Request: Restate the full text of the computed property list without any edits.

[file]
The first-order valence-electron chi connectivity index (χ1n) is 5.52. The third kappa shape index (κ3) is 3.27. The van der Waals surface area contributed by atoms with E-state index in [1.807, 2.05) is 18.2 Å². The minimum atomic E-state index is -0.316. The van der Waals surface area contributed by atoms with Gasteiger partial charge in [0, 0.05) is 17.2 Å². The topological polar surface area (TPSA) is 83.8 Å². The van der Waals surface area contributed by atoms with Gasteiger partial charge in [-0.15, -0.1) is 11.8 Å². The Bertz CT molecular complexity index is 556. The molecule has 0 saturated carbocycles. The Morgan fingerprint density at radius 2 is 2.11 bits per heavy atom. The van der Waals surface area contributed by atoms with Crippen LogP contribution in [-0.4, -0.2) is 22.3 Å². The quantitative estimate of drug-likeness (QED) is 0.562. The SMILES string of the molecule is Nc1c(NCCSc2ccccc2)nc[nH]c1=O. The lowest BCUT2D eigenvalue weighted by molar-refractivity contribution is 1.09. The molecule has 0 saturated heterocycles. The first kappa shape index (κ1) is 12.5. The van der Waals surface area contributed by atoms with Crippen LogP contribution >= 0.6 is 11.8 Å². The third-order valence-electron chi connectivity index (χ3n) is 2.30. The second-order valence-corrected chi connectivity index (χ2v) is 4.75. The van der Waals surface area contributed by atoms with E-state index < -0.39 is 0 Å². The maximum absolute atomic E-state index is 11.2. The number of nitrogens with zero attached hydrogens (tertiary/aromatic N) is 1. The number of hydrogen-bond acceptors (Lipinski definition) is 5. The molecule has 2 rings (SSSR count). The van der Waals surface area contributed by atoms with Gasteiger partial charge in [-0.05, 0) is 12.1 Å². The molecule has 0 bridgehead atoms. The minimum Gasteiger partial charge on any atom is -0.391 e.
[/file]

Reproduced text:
The first-order valence-electron chi connectivity index (χ1n) is 5.52. The third kappa shape index (κ3) is 3.27. The van der Waals surface area contributed by atoms with E-state index in [1.807, 2.05) is 18.2 Å². The minimum atomic E-state index is -0.316. The van der Waals surface area contributed by atoms with Gasteiger partial charge in [0, 0.05) is 17.2 Å². The topological polar surface area (TPSA) is 83.8 Å². The van der Waals surface area contributed by atoms with Gasteiger partial charge in [-0.15, -0.1) is 11.8 Å². The Bertz CT molecular complexity index is 556. The molecule has 0 saturated carbocycles. The Morgan fingerprint density at radius 2 is 2.11 bits per heavy atom. The van der Waals surface area contributed by atoms with Crippen LogP contribution in [-0.4, -0.2) is 22.3 Å². The quantitative estimate of drug-likeness (QED) is 0.562. The SMILES string of the molecule is Nc1c(NCCSc2ccccc2)nc[nH]c1=O. The lowest BCUT2D eigenvalue weighted by molar-refractivity contribution is 1.09. The molecule has 0 saturated heterocycles. The first kappa shape index (κ1) is 12.5. The van der Waals surface area contributed by atoms with Crippen LogP contribution >= 0.6 is 11.8 Å². The third-order valence-electron chi connectivity index (χ3n) is 2.30. The second-order valence-corrected chi connectivity index (χ2v) is 4.75. The van der Waals surface area contributed by atoms with E-state index < -0.39 is 0 Å². The maximum absolute atomic E-state index is 11.2. The number of nitrogens with zero attached hydrogens (tertiary/aromatic N) is 1. The number of hydrogen-bond acceptors (Lipinski definition) is 5. The molecule has 2 rings (SSSR count). The van der Waals surface area contributed by atoms with Gasteiger partial charge in [-0.05, 0) is 12.1 Å². The molecule has 0 bridgehead atoms. The minimum Gasteiger partial charge on any atom is -0.391 e.